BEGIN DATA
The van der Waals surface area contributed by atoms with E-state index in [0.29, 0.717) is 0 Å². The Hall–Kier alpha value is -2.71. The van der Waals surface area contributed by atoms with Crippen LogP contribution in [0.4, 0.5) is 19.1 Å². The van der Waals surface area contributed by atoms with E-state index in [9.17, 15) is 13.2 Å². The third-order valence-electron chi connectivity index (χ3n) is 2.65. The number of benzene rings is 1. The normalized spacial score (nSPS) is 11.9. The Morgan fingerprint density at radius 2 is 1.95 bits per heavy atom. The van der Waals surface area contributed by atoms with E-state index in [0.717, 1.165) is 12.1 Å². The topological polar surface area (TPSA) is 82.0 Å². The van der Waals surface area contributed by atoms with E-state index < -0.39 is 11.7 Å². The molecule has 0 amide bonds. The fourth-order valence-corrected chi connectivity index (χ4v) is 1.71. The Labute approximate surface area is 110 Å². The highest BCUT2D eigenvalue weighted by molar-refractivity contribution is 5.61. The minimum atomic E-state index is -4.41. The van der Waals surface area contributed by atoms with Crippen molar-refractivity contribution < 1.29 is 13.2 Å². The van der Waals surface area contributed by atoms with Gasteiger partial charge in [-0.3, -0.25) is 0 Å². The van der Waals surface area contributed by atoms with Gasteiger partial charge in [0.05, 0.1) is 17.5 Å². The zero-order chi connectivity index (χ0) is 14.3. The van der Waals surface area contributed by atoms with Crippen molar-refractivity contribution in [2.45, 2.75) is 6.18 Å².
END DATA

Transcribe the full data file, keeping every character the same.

The van der Waals surface area contributed by atoms with E-state index in [0.29, 0.717) is 0 Å². The Hall–Kier alpha value is -2.71. The van der Waals surface area contributed by atoms with Crippen LogP contribution in [0.4, 0.5) is 19.1 Å². The van der Waals surface area contributed by atoms with E-state index in [9.17, 15) is 13.2 Å². The third-order valence-electron chi connectivity index (χ3n) is 2.65. The number of benzene rings is 1. The normalized spacial score (nSPS) is 11.9. The Morgan fingerprint density at radius 2 is 1.95 bits per heavy atom. The van der Waals surface area contributed by atoms with E-state index in [0.717, 1.165) is 12.1 Å². The topological polar surface area (TPSA) is 82.0 Å². The van der Waals surface area contributed by atoms with E-state index < -0.39 is 11.7 Å². The molecule has 0 amide bonds. The fourth-order valence-corrected chi connectivity index (χ4v) is 1.71. The Labute approximate surface area is 110 Å². The highest BCUT2D eigenvalue weighted by molar-refractivity contribution is 5.61. The minimum atomic E-state index is -4.41. The van der Waals surface area contributed by atoms with Crippen molar-refractivity contribution < 1.29 is 13.2 Å². The van der Waals surface area contributed by atoms with Gasteiger partial charge in [-0.3, -0.25) is 0 Å². The van der Waals surface area contributed by atoms with Gasteiger partial charge in [0.05, 0.1) is 17.5 Å². The zero-order chi connectivity index (χ0) is 14.3. The van der Waals surface area contributed by atoms with Crippen molar-refractivity contribution in [2.45, 2.75) is 6.18 Å².